“Fatman” Gets Post-Christmas Home Video Release

Fatman, the dark action-comedy starring Mel Gibson as Santa Claus, won't be available to buy for naughty boys and girls in time for Christmas. Instead, it will arrive a month later on Blu-ray and DVD. When Chris Cringle leaves a lump of coal in one 12-year-old's stocking, the kid does what anyone in his position would do: hire a crazy hitman (Walton Goggins) to take out the North Pole's jolliest resident.

The film hails from the Nelms Brothers, whose Small Town Crime wowed audiences at SXSW in 2017. This one got decidedly mixed reviews, as most critics agreed it was a great premise poorly executed. Those who want to decide for themselves can get it right now from most digital rental services.

But for established fans and those who want to dive right in to this twisted Christmas tale, they can buy the film on January 26, 2021.



About Kip Mooney

Kip Mooney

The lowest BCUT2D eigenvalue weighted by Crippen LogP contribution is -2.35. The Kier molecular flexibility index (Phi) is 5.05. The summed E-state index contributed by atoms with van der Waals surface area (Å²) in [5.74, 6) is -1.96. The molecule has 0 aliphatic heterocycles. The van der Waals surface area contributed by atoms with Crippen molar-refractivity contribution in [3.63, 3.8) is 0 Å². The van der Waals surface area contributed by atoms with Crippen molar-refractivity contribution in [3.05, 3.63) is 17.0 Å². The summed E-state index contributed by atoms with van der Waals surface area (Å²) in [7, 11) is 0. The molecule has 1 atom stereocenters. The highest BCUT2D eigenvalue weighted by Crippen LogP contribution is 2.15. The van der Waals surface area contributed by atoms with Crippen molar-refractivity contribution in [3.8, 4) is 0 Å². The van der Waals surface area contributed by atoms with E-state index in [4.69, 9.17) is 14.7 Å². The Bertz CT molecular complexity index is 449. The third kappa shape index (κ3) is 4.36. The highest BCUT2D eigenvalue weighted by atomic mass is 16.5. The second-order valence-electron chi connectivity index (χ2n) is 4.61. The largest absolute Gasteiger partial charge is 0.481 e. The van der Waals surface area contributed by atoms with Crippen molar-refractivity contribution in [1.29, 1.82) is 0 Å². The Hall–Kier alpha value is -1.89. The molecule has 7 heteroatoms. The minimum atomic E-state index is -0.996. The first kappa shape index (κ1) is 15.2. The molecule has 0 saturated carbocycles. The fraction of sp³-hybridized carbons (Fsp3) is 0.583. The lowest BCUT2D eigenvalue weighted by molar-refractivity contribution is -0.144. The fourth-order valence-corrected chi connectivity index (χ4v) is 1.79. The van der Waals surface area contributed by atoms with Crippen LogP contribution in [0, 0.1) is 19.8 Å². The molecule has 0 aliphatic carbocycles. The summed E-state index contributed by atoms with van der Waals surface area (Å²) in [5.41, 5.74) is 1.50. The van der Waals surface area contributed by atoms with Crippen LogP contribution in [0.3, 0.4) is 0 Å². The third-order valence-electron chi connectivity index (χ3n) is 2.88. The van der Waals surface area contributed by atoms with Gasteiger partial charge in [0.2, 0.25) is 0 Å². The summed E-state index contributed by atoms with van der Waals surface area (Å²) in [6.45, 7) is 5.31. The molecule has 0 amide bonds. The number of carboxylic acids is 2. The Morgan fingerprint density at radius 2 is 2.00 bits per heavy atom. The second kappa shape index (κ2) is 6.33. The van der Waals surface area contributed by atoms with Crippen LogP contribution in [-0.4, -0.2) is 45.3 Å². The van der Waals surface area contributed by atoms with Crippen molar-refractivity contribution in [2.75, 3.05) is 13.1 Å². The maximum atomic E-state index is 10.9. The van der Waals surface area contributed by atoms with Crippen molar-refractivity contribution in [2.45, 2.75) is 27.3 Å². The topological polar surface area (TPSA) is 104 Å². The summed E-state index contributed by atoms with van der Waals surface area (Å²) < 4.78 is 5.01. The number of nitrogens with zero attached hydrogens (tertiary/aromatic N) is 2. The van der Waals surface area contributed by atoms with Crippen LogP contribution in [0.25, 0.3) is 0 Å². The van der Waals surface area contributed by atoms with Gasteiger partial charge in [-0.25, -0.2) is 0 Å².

Like many film critics born during and after the 1980s, my hero is Roger Ebert. The man was already the best critic in the nation when he won the Pulitzer in 1975, but his indomitable spirit during and after his recent battle with cancer keeps me coming back to read not only his reviews but his insightful commentary on the everyday. But enough about a guy you know a lot about. I knew I was going to be a film critic—some would say a snob—in middle school, when I had to voraciously defend my position that The Royal Tenenbaums was only a million times better than Adam Sandler’s remake of Mr. Deeds. From then on, I would seek out Wes Anderson’s films and avoid Sandler’s like the plague. Still, I like to think of myself as a populist, and I’ll be just as likely to see the next superhero movie as the next Sundance sensation. The thing I most deplore in a movie is laziness. I’d much rather see movies with big ambitions try and fail than movies with no ambitions succeed at simply existing. I’m also a big advocate of fun-bad movies like The Room and most of Nicolas Cage’s work. In the past, I’ve written for The Dallas Morning News and the North Texas Daily, which I edited for a semester. I also contributed to Dallas-based Pegasus News, which in the circle of life, is now part of The Dallas Morning News, where I got my big break in 2007. Eventually, I’d love to write and talk about film full-time, but until that’s a viable career option, I work as an auditor for Wells Fargo. I hope to one day meet my hero, go to the Toronto International Film Festival, and compete on Jeopardy. Until then, I’m excited to share my love of film with you.